How many times these days have we had to think back again to the cry Jesus addressed to the rich man in the parable who had stored up endless riches and thought he was secure for the rest of his life: “Fool! This night your soul is required of you; and the things you have prepared, whose will they be?” (Lk 12:20)!

Men placed in positions of responsibility who no longer knew in what bank or monetary paradise to hoard the proceeds of their corruption have found themselves on trial in court or in a prison cell just when they were about to say to themselves, “Have a good time now, my soul.” For whom did they do it? Was it worth it? Did they work for the good of their children and family, or their party, if that is really what they were seeking? Have they not instead ruined themselves and others?

*    *   *

The betrayal of Judas continues throughout history, and the one betrayed is always Jesus. Judas sold the head, while his imitators sell body, because the poor are members of the body of Christ, whether they know it or not. “As you did it to one of the least of these my brethren, you did it to me” (Mt 25:40). However, Judas’ betrayal does not continue only in the high-profile kinds of cases that I have mentioned. It would be comfortable for us to think so, but that is not the case. The homily that Father Primo Mazzolari gave on Holy Thursday 1958 about “Our Brother Judas” is still famous. “Let me,” he said to the few parishioners before him, “think about the Judas who is within me for a moment, about the Judas who perhaps is also within you.”

One can betray Jesus for other kinds of compensation than thirty pieces of silver. A man who betrays his wife, or a wife her husband, betrays Christ. The minister of God who is unfaithful to his state in life, or instead of feeding the sheep entrusted to him feeds himself, betrays Jesus. Whoever betrays their conscience betrays Jesus. Even I can betray him at this very moment—and it makes me tremble—if while preaching about Judas I am more concerned about the audience’s approval than about participating in the immense sorrow of the Savior. There was a mitigating circumstance in Judas’ case that that I do not have. He did not know who Jesus was and considered him to be only “a righteous man”; he did not know, as we do, that he was the Son of God.

As Easter approaches every year, I have wanted to listen to Bach’s “Passion According to St. Matthew” again. It includes a detail that makes me flinch every time. At the announcement of Judas’ betrayal, all the apostles ask Jesus, “Is it I, Lord?” (“Herr, bin ich’s?”) Before having us hear Christ’s answer, the composer—erasing the distance between the event and its commemoration—inserts a chorale that begins this way: “It is I; I am the traitor! I need to make amends for my sins.” (“Ich bin’s, ich sollte bü?en.”). Like all the chorales in this musical piece, it expresses the sentiments of the people who are listening. It is also an invitation for us to make a confession of our sin.

*    *   *

The Gospel describes Judas’ horrendous end: “When Judas, his betrayer, saw that he was condemned, he repented and brought back the thirty pieces of silver to the chief priests and the elders, saying, ‘I have sinned in betraying innocent blood.’ They said, ‘What is that to us? See to it yourself.’ And throwing down the pieces of silver, he departed; and he went and hanged himself” (Mt 27:3-5).  But let us not pass a hasty judgment here. Jesus never abandoned Judas, and no one knows, after he hung himself from a tree with a rope around his neck, where he ended up: in Satan’s hands or in God’s hands. Who can say what transpired in his soul during those final moments? “Friend” was the last word that Jesus addressed to him, and he could not have forgotten it, just as he could not have forgotten Jesus’ gaze.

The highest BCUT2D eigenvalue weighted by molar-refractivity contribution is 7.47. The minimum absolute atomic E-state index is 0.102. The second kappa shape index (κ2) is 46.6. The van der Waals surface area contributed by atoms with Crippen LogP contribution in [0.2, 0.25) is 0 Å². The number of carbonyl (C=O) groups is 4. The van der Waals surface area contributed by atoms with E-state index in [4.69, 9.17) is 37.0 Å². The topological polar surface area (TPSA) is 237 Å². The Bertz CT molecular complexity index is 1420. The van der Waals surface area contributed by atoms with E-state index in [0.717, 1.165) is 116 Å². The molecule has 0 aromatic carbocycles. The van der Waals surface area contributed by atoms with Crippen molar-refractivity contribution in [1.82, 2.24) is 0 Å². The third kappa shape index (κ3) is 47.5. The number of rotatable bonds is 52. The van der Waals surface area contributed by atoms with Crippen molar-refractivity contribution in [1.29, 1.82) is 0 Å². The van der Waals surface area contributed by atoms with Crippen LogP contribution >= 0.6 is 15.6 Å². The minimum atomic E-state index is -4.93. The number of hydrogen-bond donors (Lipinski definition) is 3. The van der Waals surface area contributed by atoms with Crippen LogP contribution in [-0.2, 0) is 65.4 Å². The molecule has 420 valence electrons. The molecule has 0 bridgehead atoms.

It is true that in speaking to the Father about his disciples Jesus had said about Judas, “None of them is lost but the son of perdition” (Jn 17:12), but here, as in so many other instances, he is speaking from the perspective of time and not of eternity. The enormity of this betrayal is enough by itself alone, without needing to consider a failure that is eternal, to explain the other terrifying statement said about Judas: “It would have been better for that man if he had not been born” (Mk 14:21). The eternal destiny of a human being is an inviolable secret kept by God. The Church assures us that a man or a woman who is proclaimed a saint is experiencing eternal blessedness, but she does not herself know for certain that any particular person is in hell.

Dante Alighieri, who places Judas in the deepest part of hell in his Divine Comedy, tells of the last-minute conversion of Manfred, the son of Frederick II and the king of Sicily whom everyone at the time considered damned because he died as an excommunicated. Having been mortally wounded in battle, he confides to the poet that in the very last moment of his life, “…weeping, I gave my soul / to Him who grants forgiveness willingly” and he sends a message from Purgatory to earth that is still relevant for us:

Horrible was the nature of my sins,

but boundless mercy stretches out its arms

to any man who comes in search of it.[4]

*    *   *

Here is what the story of our brother Judas should move us to do: to surrender ourselves to the one who freely forgives, to throw ourselves likewise into the outstretched arms of the Crucified One. The most important thing in the story of Judas is not his betrayal but Jesus’ response to it. He knew well what was growing in his disciple’s heart, but he does not expose it; he wants to give Judas the opportunity right up until the last minute to turn back, and is almost shielding him. He knows why Judas came to the garden of olives, but he does not refuse his cold kiss and even calls him “friend” (see Mt 26:50). He sought out Peter after his denial to give him forgiveness, so who knows how he might have sought out Judas at some point in his way to Calavary! When Jesus prays from the cross, “Father, forgive them; for they know not what they do” (Lk 23:34), he certainly does not exclude Judas from those he prays for.